Skip main navigation

£199.99 £139.99 for one year of Unlimited learning. Offer ends on 28 February 2023 at 23:59 (UTC). T&Cs apply

Find out more

SimScale: Results

How can we visualize the results from a wind simulation, and how can we understand the wind behaviour? In this video, Dr. Ico Broekhuizen explains.
Hi, in this video, we’ll have a look at visualizing the results of a SimScale run. So once a run is complete and is marked with the green icon on the menu to the left, you can go to solution fields to see the results of your simulation. And here you can apply different filters to the results that SimScale has generated. What is the one that’s most useful to us is the cutting plane. You can add a new one using the button at the top here, and here is one that I prepared earlier. So what I’ve done here is that I switched the orientation to Z, so we got a horizontal plane.
And if we then set the height of this plane to say one and a half meters, we can get this map of the wind speeds that we would be getting on the streets at the pedestrian level. You can use the cube in the bottom if you want to look at the model perfectly from the top. Here at the bottom, we have the legend of what the different colors mean. By default, this will scale all the way up to the highest wind speed anywhere in the model, which will be somewhere closer to the top of the wind tunnel.
If we are only interested in what is happening at the pedestrian level, you can reduce this maximum level by simply dragging the arrow until a point where you can clearly see the differences between areas with low and high wind speeds in the pedestrian level.
You can also add some vectors or arrows to this, to further help you visualize the way the wind is behaving around the different buildings. And there is a number of settings available to control how long they should be and how many arrows should be shown.
Another useful feature is the use of a particle trace to help you visualize the wind even further. So to add a particle trace, use the button here at the top. And then what we can do with this pick position option active is click anywhere in the model, and SimScale will place a number of particles in the air and it will then track both where they came from, so what winds blew them there, and where they are going after that. So one way in which you can use this is if we want to understand why high wind speeds are being generated in a specific area.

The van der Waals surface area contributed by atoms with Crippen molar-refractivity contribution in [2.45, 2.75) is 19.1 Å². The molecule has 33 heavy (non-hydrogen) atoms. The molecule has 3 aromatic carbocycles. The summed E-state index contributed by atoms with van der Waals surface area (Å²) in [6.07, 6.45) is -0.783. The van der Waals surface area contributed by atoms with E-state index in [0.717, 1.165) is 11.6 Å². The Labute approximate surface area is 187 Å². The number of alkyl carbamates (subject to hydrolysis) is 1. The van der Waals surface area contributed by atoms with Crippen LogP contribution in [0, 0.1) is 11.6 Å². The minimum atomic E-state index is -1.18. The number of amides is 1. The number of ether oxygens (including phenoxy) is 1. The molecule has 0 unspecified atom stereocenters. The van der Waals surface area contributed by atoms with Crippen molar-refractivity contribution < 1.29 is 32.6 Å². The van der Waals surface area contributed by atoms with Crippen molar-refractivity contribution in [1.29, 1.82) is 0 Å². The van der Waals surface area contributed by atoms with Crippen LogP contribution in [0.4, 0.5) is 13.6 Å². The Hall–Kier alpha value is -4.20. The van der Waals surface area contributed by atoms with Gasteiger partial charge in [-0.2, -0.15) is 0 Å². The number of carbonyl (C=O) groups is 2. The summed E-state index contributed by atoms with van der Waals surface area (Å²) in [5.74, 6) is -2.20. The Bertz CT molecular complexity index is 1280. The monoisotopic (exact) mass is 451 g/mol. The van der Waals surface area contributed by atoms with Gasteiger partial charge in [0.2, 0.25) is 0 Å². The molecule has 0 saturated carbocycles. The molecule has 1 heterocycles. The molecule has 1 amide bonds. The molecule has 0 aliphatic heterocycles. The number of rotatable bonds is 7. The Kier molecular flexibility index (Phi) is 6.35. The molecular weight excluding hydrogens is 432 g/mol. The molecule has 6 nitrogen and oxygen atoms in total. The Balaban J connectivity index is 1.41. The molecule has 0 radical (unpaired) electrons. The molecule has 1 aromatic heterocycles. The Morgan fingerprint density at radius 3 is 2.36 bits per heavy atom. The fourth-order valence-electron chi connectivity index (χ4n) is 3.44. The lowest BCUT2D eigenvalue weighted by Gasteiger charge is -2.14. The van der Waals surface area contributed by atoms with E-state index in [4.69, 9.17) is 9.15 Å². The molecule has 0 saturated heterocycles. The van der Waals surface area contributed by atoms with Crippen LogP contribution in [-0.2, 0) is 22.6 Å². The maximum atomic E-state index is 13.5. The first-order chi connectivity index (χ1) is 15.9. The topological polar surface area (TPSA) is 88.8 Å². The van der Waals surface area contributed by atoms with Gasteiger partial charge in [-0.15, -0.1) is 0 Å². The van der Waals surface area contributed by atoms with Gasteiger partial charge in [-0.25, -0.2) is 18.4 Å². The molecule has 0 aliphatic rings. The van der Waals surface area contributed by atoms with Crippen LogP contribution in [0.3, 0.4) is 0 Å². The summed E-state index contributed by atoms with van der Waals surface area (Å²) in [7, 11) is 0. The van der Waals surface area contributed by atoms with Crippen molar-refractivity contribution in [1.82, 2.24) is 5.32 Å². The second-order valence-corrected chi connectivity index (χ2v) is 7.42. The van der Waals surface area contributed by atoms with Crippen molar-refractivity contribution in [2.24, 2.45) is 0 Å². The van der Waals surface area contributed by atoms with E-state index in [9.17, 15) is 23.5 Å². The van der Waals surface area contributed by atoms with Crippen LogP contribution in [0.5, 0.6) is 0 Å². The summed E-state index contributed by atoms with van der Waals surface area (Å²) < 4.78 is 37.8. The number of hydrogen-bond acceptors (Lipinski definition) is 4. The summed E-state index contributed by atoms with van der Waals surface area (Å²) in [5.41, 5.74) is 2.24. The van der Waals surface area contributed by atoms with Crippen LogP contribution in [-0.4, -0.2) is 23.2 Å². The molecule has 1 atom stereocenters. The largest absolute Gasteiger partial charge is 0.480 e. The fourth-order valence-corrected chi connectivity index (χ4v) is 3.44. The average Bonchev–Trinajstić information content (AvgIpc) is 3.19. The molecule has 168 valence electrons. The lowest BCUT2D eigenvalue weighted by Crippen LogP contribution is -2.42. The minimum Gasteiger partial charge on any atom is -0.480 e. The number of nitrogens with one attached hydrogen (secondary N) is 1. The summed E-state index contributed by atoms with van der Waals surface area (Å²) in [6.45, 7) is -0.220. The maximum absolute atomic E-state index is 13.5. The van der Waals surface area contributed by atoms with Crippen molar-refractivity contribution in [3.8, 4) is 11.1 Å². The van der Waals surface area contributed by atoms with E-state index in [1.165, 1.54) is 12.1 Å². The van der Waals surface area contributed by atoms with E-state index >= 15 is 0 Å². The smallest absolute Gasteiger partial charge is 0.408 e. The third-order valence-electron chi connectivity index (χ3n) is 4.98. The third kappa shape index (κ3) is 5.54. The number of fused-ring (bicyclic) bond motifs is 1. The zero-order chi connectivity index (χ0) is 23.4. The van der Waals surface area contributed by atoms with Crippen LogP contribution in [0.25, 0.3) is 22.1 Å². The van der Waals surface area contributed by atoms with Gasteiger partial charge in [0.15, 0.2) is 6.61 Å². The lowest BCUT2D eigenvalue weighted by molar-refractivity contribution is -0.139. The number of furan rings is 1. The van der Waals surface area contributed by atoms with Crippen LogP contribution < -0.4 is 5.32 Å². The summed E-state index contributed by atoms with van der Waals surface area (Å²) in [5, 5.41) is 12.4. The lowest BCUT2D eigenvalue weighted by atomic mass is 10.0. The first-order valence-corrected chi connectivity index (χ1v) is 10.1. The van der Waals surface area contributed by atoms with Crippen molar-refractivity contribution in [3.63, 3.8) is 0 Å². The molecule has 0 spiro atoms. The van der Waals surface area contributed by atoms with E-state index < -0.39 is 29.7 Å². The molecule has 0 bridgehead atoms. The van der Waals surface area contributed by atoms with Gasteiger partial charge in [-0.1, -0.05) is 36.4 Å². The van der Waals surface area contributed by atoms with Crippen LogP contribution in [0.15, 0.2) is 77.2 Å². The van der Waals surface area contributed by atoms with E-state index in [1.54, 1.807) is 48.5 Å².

So say that we want to know why we are getting high wind speeds here, we can start the particle trace there. And as you will see, SimScale is figuring out both where those high wind speeds are originating and what is happening with them later on. So here, for example, we can see quite clearly that the high wind speeds here are not just the result of this wind hitting this building and then traveling downwards, but also that some of the wind that was being deflected by this building here then flows along this curved building here and joins the wind in that area, contributing to the increased wind speed.
You can also use the sliders here to adjust how many particles should be shown, how close they should be to each other, and what visual style should be used for them and how wide they should be and so on. So this is a very useful tool to help you visualize what is really happening. So you can try and improve your design to create a better wind environment for pedestrians in this area. For example, in this case, because we know that’s part of the wind that is causing the high wind speeds here, is being deflected by this building. It may be possible to design a building somewhere in this region so that we deflect that off to the other side instead.
And then we might be able to create better conditions in this area that we are looking at right now. Another tool that can be useful in the results visualization is also to use the cutting plane again, but instead align it with either the X or the Y axis. And in that case, what you end up with is something like this where you get a cross section through some part of the model. You can adjust that with this position slider, and this can also help you understand better what is going on and where the wind is going and why high wind speeds are being created in specific areas.
And once again, you can also add the vectors or the arrows to help you interpret these results more easily.

Once a simulation is complete, SimScale offers many options for visualizing the results, such as maps or cross sections of wind speeds in the area or virtual smoke effects to show the path the wind is taking around the area. These can help you understand and optimize your design for the pedestrian wind environment.

This article is from the free online

Placemaking and Public Space Design: Unlocking Design Potential

Created by
FutureLearn - Learning For Life

Our purpose is to transform access to education.

We offer a diverse selection of courses from leading universities and cultural institutions from around the world. These are delivered one step at a time, and are accessible on mobile, tablet and desktop, so you can fit learning around your life.

We believe learning should be an enjoyable, social experience, so our courses offer the opportunity to discuss what you’re learning with others as you go, helping you make fresh discoveries and form new ideas.
You can unlock new opportunities with unlimited access to hundreds of online short courses for a year by subscribing to our Unlimited package. Build your knowledge with top universities and organisations.

Learn more about how FutureLearn is transforming access to education